Christian devotees attend a Palm Sunday service at the Sacred Heart Cathedral church during the government-imposed nationwide lockdown as a preventive measure against the COVID-19 coronavirus, in Lahore on April 5, 2020.
LAHORE, Pakistan — Arif Gill said he lost hope of finding his 15-year-old daughter — abducted by a 60-year-old Muslim who forcibly married her and converted her to Islam — until police in Pakistan finally registered a case after nearly two months.
Sitara Arif, also known as Saira, was kidnapped on Dec. 15 by Rana Tayyab in the Yousafabad area of Faisalabad, Gill said. Tayyab is the husband of Naila Ambreen, a Muslim government school principal for whom Saira worked as domestic help.
“I went to the police station to report my daughter’s kidnapping, but they refused to accept my complaint and forced me out of the building,” said Gill, a physically handicapped Catholic.
He said he made repeated attempts to register a case against Tayyab, with police ignoring his pleas.
“Madam Naila is a government employee, and both she and her husband have considerable influence on the police, which is why they outright rejected my application,” Gill told Morning Star News.
“After repeated humiliation and intimidation to stop pursuing the matter, I surrendered to my fate thinking that I won’t be able to see my daughter again. It’s been nearly two months since my wife and I haven’t seen our daughter or heard anything regarding her safety and well-being. Only God knows our pain and suffering since the day she was taken from us.”
Gill said poverty forced the family to send their daughter to work in a Muslim household.
“I’m unable to earn a livelihood, so my wife and daughter work as domestic helps to provide for the family,” he said. “We have always been very protective about our daughter, and it never occurred to us that she would be targeted by a man five times her age.”
Sitara is the oldest of Gill’s children.
Gill’s lawyer and chairman of the Minorities Alliance Pakistan, attorney Akmal Bhatti, said he learned of Gill’s ordeal on Feb. 3 and immediately arranged for the family to meet with Faisalabad’s regional police chief. Protesting police indifference, they demanded immediate registration of a First Information Report (FIR).
An FIR was registered against Tayyab on Feb. 4 at the Madina Town Police Station on the orders of the regional police chief, and officers have begun raids for his arrest and the recovery of Sitara, Bhatti said. The case was registered under Section 365-B of the Pakistan Penal Code relating to kidnapping, abducting or forcible marriage.
Bhatti said that when the police raided Tayyab’s house in Yousafabad, his wife Naila Ambreen handed the officials the Islamic marriage certificate between him and Sitara.
“This is the modus operandi in all cases involving forced marriages of underage minority girls,” Bhatti said. “The accused first rapes the victim and then uses the cover of an Islamic Nikah [marriage certificate] to escape punishment for this heinous crime.”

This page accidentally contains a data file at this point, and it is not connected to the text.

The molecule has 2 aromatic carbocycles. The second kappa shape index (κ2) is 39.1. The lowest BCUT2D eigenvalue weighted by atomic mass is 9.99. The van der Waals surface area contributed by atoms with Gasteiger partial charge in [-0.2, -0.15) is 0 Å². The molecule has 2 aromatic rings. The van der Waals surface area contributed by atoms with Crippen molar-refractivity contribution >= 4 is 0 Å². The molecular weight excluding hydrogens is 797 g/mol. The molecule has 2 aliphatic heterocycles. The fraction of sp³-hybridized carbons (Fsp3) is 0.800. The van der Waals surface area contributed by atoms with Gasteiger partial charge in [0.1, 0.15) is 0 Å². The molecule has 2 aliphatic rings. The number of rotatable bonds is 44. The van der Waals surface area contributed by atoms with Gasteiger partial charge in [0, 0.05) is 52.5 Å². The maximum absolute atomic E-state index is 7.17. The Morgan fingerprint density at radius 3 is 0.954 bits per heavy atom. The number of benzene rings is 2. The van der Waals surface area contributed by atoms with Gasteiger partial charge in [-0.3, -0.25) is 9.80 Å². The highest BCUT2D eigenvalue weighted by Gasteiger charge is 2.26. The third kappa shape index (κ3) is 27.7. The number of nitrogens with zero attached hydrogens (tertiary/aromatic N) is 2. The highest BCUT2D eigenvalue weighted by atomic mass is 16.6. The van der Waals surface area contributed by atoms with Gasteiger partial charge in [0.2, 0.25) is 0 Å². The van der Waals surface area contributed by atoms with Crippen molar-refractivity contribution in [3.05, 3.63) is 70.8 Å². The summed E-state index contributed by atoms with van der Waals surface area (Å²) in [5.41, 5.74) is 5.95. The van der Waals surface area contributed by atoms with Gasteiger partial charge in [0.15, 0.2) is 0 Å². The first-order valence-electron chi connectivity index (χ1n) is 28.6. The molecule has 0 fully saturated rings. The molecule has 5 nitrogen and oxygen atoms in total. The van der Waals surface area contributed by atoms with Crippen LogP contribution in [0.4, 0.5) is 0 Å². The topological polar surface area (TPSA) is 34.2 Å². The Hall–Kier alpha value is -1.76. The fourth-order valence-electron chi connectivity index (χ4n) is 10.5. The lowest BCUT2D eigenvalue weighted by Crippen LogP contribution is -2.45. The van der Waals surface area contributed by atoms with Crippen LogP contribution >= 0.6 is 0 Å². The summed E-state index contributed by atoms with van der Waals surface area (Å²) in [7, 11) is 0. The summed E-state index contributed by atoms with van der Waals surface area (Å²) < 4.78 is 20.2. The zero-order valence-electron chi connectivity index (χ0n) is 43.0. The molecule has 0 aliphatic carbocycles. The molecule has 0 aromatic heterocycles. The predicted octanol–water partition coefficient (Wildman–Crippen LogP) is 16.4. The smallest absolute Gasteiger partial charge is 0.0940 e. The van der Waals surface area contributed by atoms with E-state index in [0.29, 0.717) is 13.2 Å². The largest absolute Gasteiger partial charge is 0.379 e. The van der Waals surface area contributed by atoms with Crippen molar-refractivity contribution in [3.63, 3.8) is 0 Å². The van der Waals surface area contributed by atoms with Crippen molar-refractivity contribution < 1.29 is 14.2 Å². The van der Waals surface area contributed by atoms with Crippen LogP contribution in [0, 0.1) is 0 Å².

Though police are now acting, it is unfortunate that the family is deprived of justice because they are poor and Christian, Bhatti said.
“If the police had acted when the crime was first reported, the child could have been recovered sooner, but the prolonged delay has given the accused ample time to change his locations,” he said. “Some sources have told us that the accused has taken Sitara to Islamabad, and we are now pressing the police to find them there.”
Police took two of Tayyab’s relatives into custody for questioning before they were released.
“We are continuing to build pressure on the officials nonetheless, so that they don’t slack in their responsibility,” Bhatti said.
Bhatti said only young girls from minority groups are targeted for forcible marriage and conversion because their families are generally poor, with little resources to put up a fight in court.
“The country’s legal system is currently operating under a dual system of state and shariah [Islamic] laws, creating a conflict in the minimum age for marriage,” he said. “State law should prevail in cases of forced conversion and underage marriage of minority girls.”
The minimum age for marriage of girls is 16 in Punjab province, where Faisalabad is located, and 18 in Sindh province. Bhatti called for the federal government to set the minimum marriageable age to 18 across Pakistan.
Under Islamic law, there is no specific minimum age for marriage, leading to instances where minority girls are forced into marriage with much older men after Islamic conversion. This leads to physical, emotional and sexual abuse.
Bhatti also criticized the National Commission on the Rights of Child and Punjab’s Child Protection & Welfare Bureau for their inaction amid a rise in cases violating the basic rights of the girl child.
“It is time for the state to take responsibility and protect our children from being exploited under the guise of religious conversion,” he said.
Forced conversions and underage marriages are a longstanding issue in Pakistan.
At least 1,000 women from religious minorities, including Christians and Hindus, are forcibly converted and married annually in the country, according to a 2014 report from the Movement for Solidarity and Peace in Pakistan.
Although Pakistan dismissed the statistic as “rubbish and baseless,” Forbes reported in 2021 that the actual numbers could be much higher as many cases go unreported.
More than 60 cases of questionable conversions were reported in 2021-22, according to the Lahore-based Center for Social Justice. The victims included 30 Christians and 30 Hindus, with 70% of these victims less than 18 years old.
Pakistan ranked seventh on Open Doors’ 2023 World Watch List of the most difficult places to be a Christian, up from eighth the previous year.
Source: christian post